Havering Council income from parking charges soars by 335pc in four years

The council's income from parking charges has increased over the last four years while spending on r

The council's income from parking charges has increased over the last four years while spending on roads has decreased over the same timeframe. Picture: PA - Credit: PA Wire/Press Association Images

Income from parking charges have risen by more than 300per cent in the past four years, while slashing spending on roads by 2.6pc, figures reveal.

But cabinet member for environment Councillor Osman Dervish argued this data – recorded by the Ministry of Housing, Communities and Local Government (MHCLG) – does not tell the full story, as the local authority announces proposals for £40 million in road repair works over four years this week.

The figures, analysed by insurance firm Confused.com, shows that council spending on highways has fallen by 2.6pc in four years – when adjusted for inflation – from £7.584m in 2013/14 to £8.055m in 2017/18.

While income the council had gained from parking grew by 335.3pc over the same time period – more than any other London borough – soaring from £758k to £3.614m.

The largest cut in net road spending in London was seen by neighbouring Barking and Dagenham, falling from £4.2m in 2013/14 to around £1.4 in 2017/18.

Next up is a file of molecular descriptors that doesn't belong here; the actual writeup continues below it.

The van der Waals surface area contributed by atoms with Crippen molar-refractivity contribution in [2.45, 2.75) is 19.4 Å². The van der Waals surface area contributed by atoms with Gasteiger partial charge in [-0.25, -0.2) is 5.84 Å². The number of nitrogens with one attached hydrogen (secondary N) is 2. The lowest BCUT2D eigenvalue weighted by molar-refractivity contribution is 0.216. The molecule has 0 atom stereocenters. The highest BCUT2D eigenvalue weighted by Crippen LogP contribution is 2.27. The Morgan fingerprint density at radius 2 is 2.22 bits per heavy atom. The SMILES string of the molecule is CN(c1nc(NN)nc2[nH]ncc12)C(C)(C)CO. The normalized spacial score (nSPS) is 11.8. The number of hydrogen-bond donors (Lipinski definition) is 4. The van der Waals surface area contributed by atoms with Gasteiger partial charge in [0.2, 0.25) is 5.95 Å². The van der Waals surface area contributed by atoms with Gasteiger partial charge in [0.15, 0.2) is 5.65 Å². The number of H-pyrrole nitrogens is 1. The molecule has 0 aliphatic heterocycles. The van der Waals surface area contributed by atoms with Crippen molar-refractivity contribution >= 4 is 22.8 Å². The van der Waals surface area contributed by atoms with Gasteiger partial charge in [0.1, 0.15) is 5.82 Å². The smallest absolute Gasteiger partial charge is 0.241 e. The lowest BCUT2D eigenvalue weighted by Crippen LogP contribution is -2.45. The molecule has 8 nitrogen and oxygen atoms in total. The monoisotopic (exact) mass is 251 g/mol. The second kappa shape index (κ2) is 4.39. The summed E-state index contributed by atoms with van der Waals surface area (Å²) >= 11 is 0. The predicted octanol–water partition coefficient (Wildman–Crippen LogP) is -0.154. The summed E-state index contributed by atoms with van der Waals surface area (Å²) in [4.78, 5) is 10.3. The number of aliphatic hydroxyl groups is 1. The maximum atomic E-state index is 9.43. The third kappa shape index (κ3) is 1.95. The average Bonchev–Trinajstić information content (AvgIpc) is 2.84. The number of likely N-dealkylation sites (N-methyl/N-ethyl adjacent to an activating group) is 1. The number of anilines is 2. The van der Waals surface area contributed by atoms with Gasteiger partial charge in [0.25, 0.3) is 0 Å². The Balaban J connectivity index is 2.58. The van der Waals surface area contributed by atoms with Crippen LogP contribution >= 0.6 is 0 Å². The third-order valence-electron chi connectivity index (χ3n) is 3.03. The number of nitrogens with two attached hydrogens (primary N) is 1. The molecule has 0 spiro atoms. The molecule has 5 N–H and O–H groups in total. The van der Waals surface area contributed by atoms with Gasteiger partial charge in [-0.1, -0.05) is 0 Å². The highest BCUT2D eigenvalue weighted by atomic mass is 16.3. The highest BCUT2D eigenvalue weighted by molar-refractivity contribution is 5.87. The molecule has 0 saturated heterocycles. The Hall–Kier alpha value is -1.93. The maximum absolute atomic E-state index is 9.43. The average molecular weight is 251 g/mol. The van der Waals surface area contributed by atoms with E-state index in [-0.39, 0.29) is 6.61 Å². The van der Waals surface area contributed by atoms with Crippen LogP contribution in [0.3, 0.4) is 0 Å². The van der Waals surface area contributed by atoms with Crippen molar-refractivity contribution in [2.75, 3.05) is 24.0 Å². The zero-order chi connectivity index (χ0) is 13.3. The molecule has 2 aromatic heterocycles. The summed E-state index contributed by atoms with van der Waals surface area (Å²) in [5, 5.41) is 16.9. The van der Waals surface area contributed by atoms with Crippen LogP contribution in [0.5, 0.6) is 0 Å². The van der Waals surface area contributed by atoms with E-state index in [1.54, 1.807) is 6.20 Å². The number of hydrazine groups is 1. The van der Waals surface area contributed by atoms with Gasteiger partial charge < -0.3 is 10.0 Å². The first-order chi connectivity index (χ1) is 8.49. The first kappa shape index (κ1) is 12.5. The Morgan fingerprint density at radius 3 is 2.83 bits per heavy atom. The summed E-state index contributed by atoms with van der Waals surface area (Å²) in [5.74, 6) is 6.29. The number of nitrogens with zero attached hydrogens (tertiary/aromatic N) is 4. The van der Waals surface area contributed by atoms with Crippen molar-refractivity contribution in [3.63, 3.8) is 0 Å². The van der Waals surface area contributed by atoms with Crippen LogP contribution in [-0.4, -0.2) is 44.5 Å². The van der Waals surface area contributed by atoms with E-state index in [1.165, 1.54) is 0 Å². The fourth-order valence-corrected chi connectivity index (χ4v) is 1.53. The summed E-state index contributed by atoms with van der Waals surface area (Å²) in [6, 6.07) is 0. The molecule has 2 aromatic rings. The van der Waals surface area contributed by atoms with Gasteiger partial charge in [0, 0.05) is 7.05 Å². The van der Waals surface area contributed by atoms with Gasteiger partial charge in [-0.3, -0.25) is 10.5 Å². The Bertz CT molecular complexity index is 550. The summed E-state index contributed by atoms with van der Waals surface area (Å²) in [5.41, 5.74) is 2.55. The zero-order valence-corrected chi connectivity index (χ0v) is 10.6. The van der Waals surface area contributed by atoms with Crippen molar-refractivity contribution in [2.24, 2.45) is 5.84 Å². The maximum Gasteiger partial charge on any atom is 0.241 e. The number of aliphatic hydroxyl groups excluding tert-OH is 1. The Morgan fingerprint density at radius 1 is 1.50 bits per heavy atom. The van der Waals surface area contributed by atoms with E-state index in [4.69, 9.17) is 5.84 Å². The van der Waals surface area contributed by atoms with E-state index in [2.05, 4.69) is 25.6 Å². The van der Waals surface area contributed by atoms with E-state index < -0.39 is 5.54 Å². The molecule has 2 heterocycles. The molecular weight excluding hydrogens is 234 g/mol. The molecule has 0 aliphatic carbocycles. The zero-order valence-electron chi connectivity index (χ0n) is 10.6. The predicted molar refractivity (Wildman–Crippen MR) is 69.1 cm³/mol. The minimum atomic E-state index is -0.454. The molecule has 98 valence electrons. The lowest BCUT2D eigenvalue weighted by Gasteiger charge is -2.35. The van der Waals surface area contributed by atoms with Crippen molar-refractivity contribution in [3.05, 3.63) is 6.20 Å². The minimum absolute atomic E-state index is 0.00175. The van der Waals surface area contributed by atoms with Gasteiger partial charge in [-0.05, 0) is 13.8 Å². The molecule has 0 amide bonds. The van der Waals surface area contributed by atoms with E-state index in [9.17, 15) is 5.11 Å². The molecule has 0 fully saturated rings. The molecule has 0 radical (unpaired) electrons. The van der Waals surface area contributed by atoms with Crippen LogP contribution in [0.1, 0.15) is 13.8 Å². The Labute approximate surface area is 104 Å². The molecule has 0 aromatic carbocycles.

The news comes amid a slew of council parking proposals, which includes the possibility of removing free car parking in Hornchurch, Upminster and Elm Park in a bid to save money.

Responding to the figures, Cllr Dervish said: “These figures do not tell the full story.

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“We have recently announced proposals to spend £40m over the next four years on resurfacing roads and pavements and fixing potholes.

“This is a significant increase on the current budget for 2018/19.

“This is likely to be one of the biggest road and pavement improvement programmes of any London borough and comes in direct response to what our residents say is a major issue.

“Income from parking charges contributes towards the cost of improving our roads and pavements, but our parking charges are among the lowest across London boroughs.

“The rise in income comes from increased enforcement work which is pivotal to managing traffic flow and helping motorists and pedestrians travel around the borough safely.

“There has also been the introduction of more on-street parking facilities [pay and display] which promotes and encourages turnover of spaces in local areas, supporting our local businesses.”

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